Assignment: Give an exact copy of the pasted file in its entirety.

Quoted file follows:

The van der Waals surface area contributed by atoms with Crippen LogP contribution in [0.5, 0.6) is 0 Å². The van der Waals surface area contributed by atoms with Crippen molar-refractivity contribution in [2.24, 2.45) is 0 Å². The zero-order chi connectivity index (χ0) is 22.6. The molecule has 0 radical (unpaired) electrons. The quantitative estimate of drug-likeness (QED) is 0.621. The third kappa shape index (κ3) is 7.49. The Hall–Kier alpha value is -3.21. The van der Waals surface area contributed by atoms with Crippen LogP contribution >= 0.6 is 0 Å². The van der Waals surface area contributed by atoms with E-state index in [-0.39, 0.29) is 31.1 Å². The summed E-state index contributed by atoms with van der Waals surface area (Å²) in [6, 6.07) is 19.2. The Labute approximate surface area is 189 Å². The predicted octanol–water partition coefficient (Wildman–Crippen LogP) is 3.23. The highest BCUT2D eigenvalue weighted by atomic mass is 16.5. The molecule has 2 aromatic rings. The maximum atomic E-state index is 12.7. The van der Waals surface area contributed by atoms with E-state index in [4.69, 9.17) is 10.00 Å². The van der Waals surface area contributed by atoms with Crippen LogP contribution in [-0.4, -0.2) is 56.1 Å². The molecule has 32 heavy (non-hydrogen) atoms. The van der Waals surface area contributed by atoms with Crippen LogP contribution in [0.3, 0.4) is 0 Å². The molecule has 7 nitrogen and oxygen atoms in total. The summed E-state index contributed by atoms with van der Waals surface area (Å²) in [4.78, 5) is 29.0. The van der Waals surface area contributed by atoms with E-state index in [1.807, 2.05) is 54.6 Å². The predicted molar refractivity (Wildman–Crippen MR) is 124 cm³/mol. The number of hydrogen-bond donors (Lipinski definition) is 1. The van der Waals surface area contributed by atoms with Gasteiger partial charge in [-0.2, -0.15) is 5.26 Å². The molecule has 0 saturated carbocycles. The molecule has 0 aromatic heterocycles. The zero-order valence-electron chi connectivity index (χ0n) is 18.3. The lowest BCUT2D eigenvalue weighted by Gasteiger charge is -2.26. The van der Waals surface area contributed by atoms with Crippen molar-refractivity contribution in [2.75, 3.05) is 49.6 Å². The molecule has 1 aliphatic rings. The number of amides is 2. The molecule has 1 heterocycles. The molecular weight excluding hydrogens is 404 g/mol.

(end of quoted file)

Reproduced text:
The van der Waals surface area contributed by atoms with Crippen LogP contribution in [0.5, 0.6) is 0 Å². The van der Waals surface area contributed by atoms with Crippen molar-refractivity contribution in [2.24, 2.45) is 0 Å². The zero-order chi connectivity index (χ0) is 22.6. The molecule has 0 radical (unpaired) electrons. The quantitative estimate of drug-likeness (QED) is 0.621. The third kappa shape index (κ3) is 7.49. The Hall–Kier alpha value is -3.21. The van der Waals surface area contributed by atoms with Crippen LogP contribution >= 0.6 is 0 Å². The van der Waals surface area contributed by atoms with E-state index in [-0.39, 0.29) is 31.1 Å². The summed E-state index contributed by atoms with van der Waals surface area (Å²) in [6, 6.07) is 19.2. The Labute approximate surface area is 189 Å². The predicted octanol–water partition coefficient (Wildman–Crippen LogP) is 3.23. The highest BCUT2D eigenvalue weighted by atomic mass is 16.5. The molecule has 2 aromatic rings. The maximum atomic E-state index is 12.7. The van der Waals surface area contributed by atoms with E-state index in [4.69, 9.17) is 10.00 Å². The van der Waals surface area contributed by atoms with Crippen LogP contribution in [-0.4, -0.2) is 56.1 Å². The molecule has 32 heavy (non-hydrogen) atoms. The van der Waals surface area contributed by atoms with Crippen LogP contribution in [0.3, 0.4) is 0 Å². The molecule has 7 nitrogen and oxygen atoms in total. The summed E-state index contributed by atoms with van der Waals surface area (Å²) in [4.78, 5) is 29.0. The van der Waals surface area contributed by atoms with E-state index in [1.807, 2.05) is 54.6 Å². The predicted molar refractivity (Wildman–Crippen MR) is 124 cm³/mol. The number of hydrogen-bond donors (Lipinski definition) is 1. The van der Waals surface area contributed by atoms with Gasteiger partial charge in [-0.2, -0.15) is 5.26 Å². The molecule has 0 saturated carbocycles. The molecule has 0 aromatic heterocycles. The zero-order valence-electron chi connectivity index (χ0n) is 18.3. The lowest BCUT2D eigenvalue weighted by Gasteiger charge is -2.26. The van der Waals surface area contributed by atoms with Crippen molar-refractivity contribution in [2.75, 3.05) is 49.6 Å². The molecule has 1 aliphatic rings. The number of amides is 2. The molecule has 1 heterocycles. The molecular weight excluding hydrogens is 404 g/mol.